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New Alloy Won't Crack at Extreme Temperatures

Science Highlight

June 6, 2024

By Elizabeth Ball


One of a series of material samples shows the behavior of the alloy when stressed at a temperature of 298 K..

Science Breakthrough

With the help of NERSC systems, researchers have uncovered a metal alloy that won’t crack at extreme temperatures due to kinking, or bending, of the crystals in the alloy at the atomic level. The team, led by Robert Ritchie at Lawrence Berkeley National Laboratory (Berkeley Lab) and UC Berkeley, discovered the alloy’s properties and then figured out how they arise from interactions in the atomic structure. Their work is described in a study that was published April 11, 2024 in Science.

Science Background

The alloy composed of niobium, tantalum, titanium, and hafnium displayed impressive strength and toughness at both extremely hot and extremely cold temperatures, a combination of properties that previously seemed near-impossible. In this context, strength is defined as how much force a material can withstand before it is permanently deformed from its original shape, and toughness is its resistance to fracturing (cracking). The alloy’s resilience to bending and fracture across a wide range of conditions could open the door for a novel class of materials for next-generation engines that can operate at higher efficiencies.

Science Breakdown

In addition to experimental observation of the material at Berkeley Lab’s Molecular Foundry, the team used the Vienna Ab Initio Simulation Package (VASP) on the GPU partition on Perlmutter to calculate generalized stacking fault (GSF) energy profiles of pure niobium and the discovered alloy (Nb45Ta25Ti15Hf15). The GSF calculations provide insight into how the alloyed material behaved when stressed, compared with the behavior of pure niobium. They found that alloying effects not only lowered the unstable energy of the material, but also induced isotropy between different families of slip planes, both of which correlate with an improved ability to bend. Perlmutter GPU enabled this work because the study of high-entropy alloys requires large simulation cells to properly model the effects of compositional disorder, and the compute power of the GPUs allows for large-scale first-principles calculations that can make clear the underlying physics controlling the deformation mechanisms observed in the material during experiments.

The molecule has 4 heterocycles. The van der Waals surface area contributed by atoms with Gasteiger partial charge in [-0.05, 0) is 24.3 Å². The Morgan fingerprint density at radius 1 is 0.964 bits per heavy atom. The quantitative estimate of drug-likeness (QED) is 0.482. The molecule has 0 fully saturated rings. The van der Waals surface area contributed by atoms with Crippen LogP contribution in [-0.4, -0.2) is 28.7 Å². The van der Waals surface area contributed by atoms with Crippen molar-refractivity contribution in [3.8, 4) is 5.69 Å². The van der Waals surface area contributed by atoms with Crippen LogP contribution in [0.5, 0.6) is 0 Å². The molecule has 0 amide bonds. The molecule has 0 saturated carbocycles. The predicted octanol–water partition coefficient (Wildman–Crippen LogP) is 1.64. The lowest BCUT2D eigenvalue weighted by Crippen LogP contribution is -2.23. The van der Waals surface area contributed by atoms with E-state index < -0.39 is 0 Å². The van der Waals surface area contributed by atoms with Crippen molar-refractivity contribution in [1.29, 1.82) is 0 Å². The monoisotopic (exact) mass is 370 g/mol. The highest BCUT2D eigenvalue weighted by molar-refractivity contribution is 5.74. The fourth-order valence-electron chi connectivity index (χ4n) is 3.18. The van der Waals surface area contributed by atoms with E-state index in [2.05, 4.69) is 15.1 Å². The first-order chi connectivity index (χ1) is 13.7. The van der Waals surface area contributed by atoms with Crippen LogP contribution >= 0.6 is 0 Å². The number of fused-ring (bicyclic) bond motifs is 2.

Research Lead

David H. Cook, Punit Kumar


M. Payne, C. Belcher, P. Borges, W. Wang, F. Walsh, Z. Li, A. Devaraj, M. Zhang, M. Asta, A. Minor, E. Lavernia, D. Apelian, R. Ritchie


David H. Cook et al. , Kink bands promote exceptional fracture resistance in a NbTaTiHf refractory medium-entropy alloy. Science 384,178-184 (2024). DOI:10.1126/science.adn2428


DOE Office of Science, Office of Basic Energy Sciences

User Facilities

NERSC, Molecular Foundry

About NERSC and Berkeley Lab
The National Energy Research Scientific Computing Center (NERSC) is a U.S. Department of Energy Office of Science User Facility that serves as the primary high performance computing center for scientific research sponsored by the Office of Science. Located at Lawrence Berkeley National Laboratory, NERSC serves almost 10,000 scientists at national laboratories and universities researching a wide range of problems in climate, fusion energy, materials science, physics, chemistry, computational biology, and other disciplines. Berkeley Lab is a DOE national laboratory located in Berkeley, California. It conducts unclassified scientific research and is managed by the University of California for the U.S. Department of Energy. »Learn more about computing sciences at Berkeley Lab.